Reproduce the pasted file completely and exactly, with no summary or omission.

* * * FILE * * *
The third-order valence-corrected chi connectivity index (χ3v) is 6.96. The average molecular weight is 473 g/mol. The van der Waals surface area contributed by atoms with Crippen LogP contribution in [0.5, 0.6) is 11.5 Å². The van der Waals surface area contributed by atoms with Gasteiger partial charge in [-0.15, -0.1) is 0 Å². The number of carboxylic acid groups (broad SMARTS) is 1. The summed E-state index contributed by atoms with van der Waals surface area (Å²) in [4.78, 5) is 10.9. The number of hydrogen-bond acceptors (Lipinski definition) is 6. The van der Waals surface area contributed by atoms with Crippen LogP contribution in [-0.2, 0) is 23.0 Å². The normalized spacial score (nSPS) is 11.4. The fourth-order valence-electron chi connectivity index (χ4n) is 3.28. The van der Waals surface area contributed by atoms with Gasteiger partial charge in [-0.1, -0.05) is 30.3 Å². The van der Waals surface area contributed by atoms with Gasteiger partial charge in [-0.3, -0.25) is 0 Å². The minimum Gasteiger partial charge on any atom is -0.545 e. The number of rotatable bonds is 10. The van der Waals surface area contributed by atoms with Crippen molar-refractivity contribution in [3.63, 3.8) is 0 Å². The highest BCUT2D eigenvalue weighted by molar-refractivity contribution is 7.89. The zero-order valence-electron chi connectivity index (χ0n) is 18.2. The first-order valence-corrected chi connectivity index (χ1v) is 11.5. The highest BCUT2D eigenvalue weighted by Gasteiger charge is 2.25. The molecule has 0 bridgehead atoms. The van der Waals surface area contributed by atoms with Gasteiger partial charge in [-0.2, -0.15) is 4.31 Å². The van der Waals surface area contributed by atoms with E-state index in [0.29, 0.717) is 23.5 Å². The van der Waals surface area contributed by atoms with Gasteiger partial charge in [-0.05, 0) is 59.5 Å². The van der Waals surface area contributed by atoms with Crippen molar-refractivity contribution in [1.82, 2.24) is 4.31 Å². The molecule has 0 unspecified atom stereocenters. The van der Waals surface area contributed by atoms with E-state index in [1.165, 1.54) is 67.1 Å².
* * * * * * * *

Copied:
The third-order valence-corrected chi connectivity index (χ3v) is 6.96. The average molecular weight is 473 g/mol. The van der Waals surface area contributed by atoms with Crippen LogP contribution in [0.5, 0.6) is 11.5 Å². The van der Waals surface area contributed by atoms with Gasteiger partial charge in [-0.15, -0.1) is 0 Å². The number of carboxylic acid groups (broad SMARTS) is 1. The summed E-state index contributed by atoms with van der Waals surface area (Å²) in [4.78, 5) is 10.9. The number of hydrogen-bond acceptors (Lipinski definition) is 6. The van der Waals surface area contributed by atoms with Crippen LogP contribution in [-0.2, 0) is 23.0 Å². The normalized spacial score (nSPS) is 11.4. The fourth-order valence-electron chi connectivity index (χ4n) is 3.28. The van der Waals surface area contributed by atoms with Gasteiger partial charge in [-0.1, -0.05) is 30.3 Å². The van der Waals surface area contributed by atoms with Gasteiger partial charge in [-0.3, -0.25) is 0 Å². The minimum Gasteiger partial charge on any atom is -0.545 e. The number of rotatable bonds is 10. The van der Waals surface area contributed by atoms with Crippen molar-refractivity contribution in [3.63, 3.8) is 0 Å². The highest BCUT2D eigenvalue weighted by molar-refractivity contribution is 7.89. The zero-order valence-electron chi connectivity index (χ0n) is 18.2. The first-order valence-corrected chi connectivity index (χ1v) is 11.5. The highest BCUT2D eigenvalue weighted by Gasteiger charge is 2.25. The molecule has 0 bridgehead atoms. The van der Waals surface area contributed by atoms with Gasteiger partial charge in [-0.2, -0.15) is 4.31 Å². The van der Waals surface area contributed by atoms with E-state index in [0.29, 0.717) is 23.5 Å². The van der Waals surface area contributed by atoms with Gasteiger partial charge in [-0.05, 0) is 59.5 Å². The van der Waals surface area contributed by atoms with Crippen molar-refractivity contribution in [1.82, 2.24) is 4.31 Å². The molecule has 0 unspecified atom stereocenters. The van der Waals surface area contributed by atoms with E-state index in [1.165, 1.54) is 67.1 Å².